Try not to compare your child
When I had Jamie, two of my closest friends had only just given birth to their babies weeks before, and naturally, being on maternity leave at the same time, we spent a lot of time together.
Within weeks, their babies started meeting typical developmental milestones, and as much as I knew it probably would take a lot longer for children with Down Syndrome to reach these same milestones, I was not really emotionally prepared for this and found it very hard.
I remember in particular one day, when, suddenly, the other two children were able to sit up on the playmat and play with toys, but Jamie was still just able to lay flat down on his back beside them. It broke my heart. I think, to an extent, comparison is only natural, and often we do it almost automatically, but if I was able to go back and tell myself about these feelings, I would remind myself not to compare – as every child is different, Down Syndrome or not.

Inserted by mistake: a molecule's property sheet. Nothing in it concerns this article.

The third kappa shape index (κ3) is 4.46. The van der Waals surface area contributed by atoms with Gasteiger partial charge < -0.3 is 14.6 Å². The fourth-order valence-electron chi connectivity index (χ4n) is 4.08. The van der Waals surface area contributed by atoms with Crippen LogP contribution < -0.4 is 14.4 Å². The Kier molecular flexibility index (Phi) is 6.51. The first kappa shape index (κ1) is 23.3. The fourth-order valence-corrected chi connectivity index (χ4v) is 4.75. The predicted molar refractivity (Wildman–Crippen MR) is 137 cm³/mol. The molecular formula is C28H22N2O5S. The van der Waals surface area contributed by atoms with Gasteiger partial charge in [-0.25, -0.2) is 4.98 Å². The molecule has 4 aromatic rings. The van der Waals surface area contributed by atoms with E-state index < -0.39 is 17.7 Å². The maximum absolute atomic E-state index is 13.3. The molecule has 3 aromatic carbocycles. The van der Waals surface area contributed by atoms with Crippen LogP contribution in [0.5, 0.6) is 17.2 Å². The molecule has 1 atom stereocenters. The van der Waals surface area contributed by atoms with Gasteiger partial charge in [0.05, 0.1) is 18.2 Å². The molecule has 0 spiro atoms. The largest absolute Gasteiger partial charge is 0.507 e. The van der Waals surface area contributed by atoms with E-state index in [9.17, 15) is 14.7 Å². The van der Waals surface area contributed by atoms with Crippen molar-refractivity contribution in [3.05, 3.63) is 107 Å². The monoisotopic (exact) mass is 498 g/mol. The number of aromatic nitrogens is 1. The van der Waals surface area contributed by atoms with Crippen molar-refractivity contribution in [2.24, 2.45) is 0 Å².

Connect with other people who have children with Down Syndrome
It really is true that people do not fully understand what you are going through unless they are in the same situation and if I could have given my new-mum self some important advice, it would have been to connect with other parents of children with Down Syndrome sooner than I did. Our friends were a great support, of course, but I still had days or situations where I felt a bit alone – in that they could not really relate to or understand certain things we were going through, not that we would expect them to, of course.